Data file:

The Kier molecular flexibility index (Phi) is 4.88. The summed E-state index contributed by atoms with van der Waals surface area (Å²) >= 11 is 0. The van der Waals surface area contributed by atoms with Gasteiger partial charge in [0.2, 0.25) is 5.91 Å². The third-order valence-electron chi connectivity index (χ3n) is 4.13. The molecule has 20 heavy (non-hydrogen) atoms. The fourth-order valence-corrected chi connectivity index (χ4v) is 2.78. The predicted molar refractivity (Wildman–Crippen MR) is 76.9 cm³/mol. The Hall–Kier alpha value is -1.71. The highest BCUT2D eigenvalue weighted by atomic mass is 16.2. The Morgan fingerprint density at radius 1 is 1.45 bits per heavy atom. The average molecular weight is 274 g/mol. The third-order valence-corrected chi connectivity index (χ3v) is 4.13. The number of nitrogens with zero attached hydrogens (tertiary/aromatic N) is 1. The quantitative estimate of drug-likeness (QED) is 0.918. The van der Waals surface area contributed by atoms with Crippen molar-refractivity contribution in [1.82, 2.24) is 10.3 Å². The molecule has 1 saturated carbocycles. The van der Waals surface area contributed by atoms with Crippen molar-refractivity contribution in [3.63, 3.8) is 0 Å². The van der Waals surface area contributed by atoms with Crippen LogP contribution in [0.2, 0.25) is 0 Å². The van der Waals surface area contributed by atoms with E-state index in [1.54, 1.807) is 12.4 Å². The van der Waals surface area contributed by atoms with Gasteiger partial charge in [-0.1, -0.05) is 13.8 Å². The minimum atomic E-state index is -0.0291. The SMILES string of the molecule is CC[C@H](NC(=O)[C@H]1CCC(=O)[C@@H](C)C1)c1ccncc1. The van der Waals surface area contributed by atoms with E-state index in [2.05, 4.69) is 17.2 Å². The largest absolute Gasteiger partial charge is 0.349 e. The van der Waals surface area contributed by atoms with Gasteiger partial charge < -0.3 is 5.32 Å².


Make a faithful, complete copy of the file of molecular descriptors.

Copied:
The Kier molecular flexibility index (Phi) is 4.88. The summed E-state index contributed by atoms with van der Waals surface area (Å²) >= 11 is 0. The van der Waals surface area contributed by atoms with Gasteiger partial charge in [0.2, 0.25) is 5.91 Å². The third-order valence-electron chi connectivity index (χ3n) is 4.13. The molecule has 20 heavy (non-hydrogen) atoms. The fourth-order valence-corrected chi connectivity index (χ4v) is 2.78. The predicted molar refractivity (Wildman–Crippen MR) is 76.9 cm³/mol. The Hall–Kier alpha value is -1.71. The highest BCUT2D eigenvalue weighted by atomic mass is 16.2. The Morgan fingerprint density at radius 1 is 1.45 bits per heavy atom. The average molecular weight is 274 g/mol. The third-order valence-corrected chi connectivity index (χ3v) is 4.13. The number of nitrogens with zero attached hydrogens (tertiary/aromatic N) is 1. The quantitative estimate of drug-likeness (QED) is 0.918. The van der Waals surface area contributed by atoms with Crippen molar-refractivity contribution in [1.82, 2.24) is 10.3 Å². The molecule has 1 saturated carbocycles. The van der Waals surface area contributed by atoms with Crippen molar-refractivity contribution in [3.63, 3.8) is 0 Å². The van der Waals surface area contributed by atoms with Crippen LogP contribution in [0.2, 0.25) is 0 Å². The van der Waals surface area contributed by atoms with E-state index in [1.54, 1.807) is 12.4 Å². The van der Waals surface area contributed by atoms with Gasteiger partial charge in [-0.1, -0.05) is 13.8 Å². The minimum atomic E-state index is -0.0291. The SMILES string of the molecule is CC[C@H](NC(=O)[C@H]1CCC(=O)[C@@H](C)C1)c1ccncc1. The van der Waals surface area contributed by atoms with E-state index in [2.05, 4.69) is 17.2 Å². The largest absolute Gasteiger partial charge is 0.349 e. The van der Waals surface area contributed by atoms with Gasteiger partial charge < -0.3 is 5.32 Å².